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Carlo Scarpa

1940

Numbered Edition

Blown handmade glass vases with bicolored “Filigrana” stripes, then cut.

Colore: Antique Red

1: 524.02 Ø 5,51” - 13,38”

2: 524.04 Ø 5,51” H 9,44”

Tecnica di lavorazione: Beaten, Canes and Filigree

Author

Carlo Scarpa

Carlo Scarpa attended the Accademia di Belle Arti in Venice where he began his professional career.
He dedicated himself to university lecturing which, in different posts, he continued until 1977. He made a name for himself after the second World War with prestigious productions, amongst which in Venice: the Paul Klee exhibition for the XXIV Biennial Exhibition, the Art Book Pavilion (1950), the Italy Pavilion at the XXVI Biennial Exhibition.
He started collaborating with Venini in 1932 and, acting as artistic director until 1946, he designed objects d’art and lamps. He has left an extremely important mark in both the designs of models and research into the most sophisticated techniques.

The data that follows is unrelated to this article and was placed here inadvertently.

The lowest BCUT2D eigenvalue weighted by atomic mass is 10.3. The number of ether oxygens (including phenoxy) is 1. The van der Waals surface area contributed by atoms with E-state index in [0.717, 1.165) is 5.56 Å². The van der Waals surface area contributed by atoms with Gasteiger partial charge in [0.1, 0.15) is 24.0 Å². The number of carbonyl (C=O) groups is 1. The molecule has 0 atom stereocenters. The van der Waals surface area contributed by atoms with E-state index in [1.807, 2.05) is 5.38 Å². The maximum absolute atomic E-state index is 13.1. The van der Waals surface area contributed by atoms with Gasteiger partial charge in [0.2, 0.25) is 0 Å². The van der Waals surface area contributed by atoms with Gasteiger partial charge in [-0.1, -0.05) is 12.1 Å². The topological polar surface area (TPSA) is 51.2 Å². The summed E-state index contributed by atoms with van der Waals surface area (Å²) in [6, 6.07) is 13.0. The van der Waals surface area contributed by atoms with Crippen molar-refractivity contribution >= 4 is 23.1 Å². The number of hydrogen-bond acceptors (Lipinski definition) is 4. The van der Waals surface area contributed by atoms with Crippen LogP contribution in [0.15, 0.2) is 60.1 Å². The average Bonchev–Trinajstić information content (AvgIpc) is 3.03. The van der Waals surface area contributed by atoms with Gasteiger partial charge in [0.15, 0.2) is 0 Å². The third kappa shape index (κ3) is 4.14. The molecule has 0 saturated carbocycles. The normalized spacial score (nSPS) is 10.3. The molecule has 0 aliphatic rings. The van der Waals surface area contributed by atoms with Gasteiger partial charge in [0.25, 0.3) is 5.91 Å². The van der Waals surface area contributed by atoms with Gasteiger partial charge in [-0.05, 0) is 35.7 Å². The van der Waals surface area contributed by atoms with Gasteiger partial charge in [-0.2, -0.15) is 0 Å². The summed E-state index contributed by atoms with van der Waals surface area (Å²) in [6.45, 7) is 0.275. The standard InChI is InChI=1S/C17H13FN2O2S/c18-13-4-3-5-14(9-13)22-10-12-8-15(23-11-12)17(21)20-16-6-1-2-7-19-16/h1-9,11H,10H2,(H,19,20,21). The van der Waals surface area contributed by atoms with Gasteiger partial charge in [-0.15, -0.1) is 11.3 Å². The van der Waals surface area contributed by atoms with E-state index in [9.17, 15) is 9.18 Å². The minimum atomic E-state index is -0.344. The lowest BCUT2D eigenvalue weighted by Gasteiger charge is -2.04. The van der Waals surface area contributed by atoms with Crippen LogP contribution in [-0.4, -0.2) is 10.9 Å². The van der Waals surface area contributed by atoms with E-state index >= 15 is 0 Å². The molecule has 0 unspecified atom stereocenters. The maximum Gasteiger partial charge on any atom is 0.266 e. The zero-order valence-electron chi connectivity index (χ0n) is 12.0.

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Technique

Beaten

In the late 30’s the glass masters started to realize some new techniques, for which the decorative element is fundamental. Beaten and cut glass is characterized by an engraved surface with small irregular parallel scratches.

Canes and Filigree

The Cane is a circular glass element. It can be thick and full whet employed to obtain the “Murrine”, multicolored (transparent and opaque) or monochrome. The smallest cane is called “Cannetta” (little cane). The cane employed to obtain the Filigree can be linear transparent with a colored glass filaments inside, or twisted. There is the “reticello” Filigree with a delicate drawing inside, the “ritortoli” Filigree with some filaments that create a spiral drawing. The latter is also known as “zanfirico” (from Antonio Sanguirico, an antique dealer). The canes are melted together and then blown in order to obtain a unique object. The works realized with this technique are very precious
due to the difficulty of manufacturing.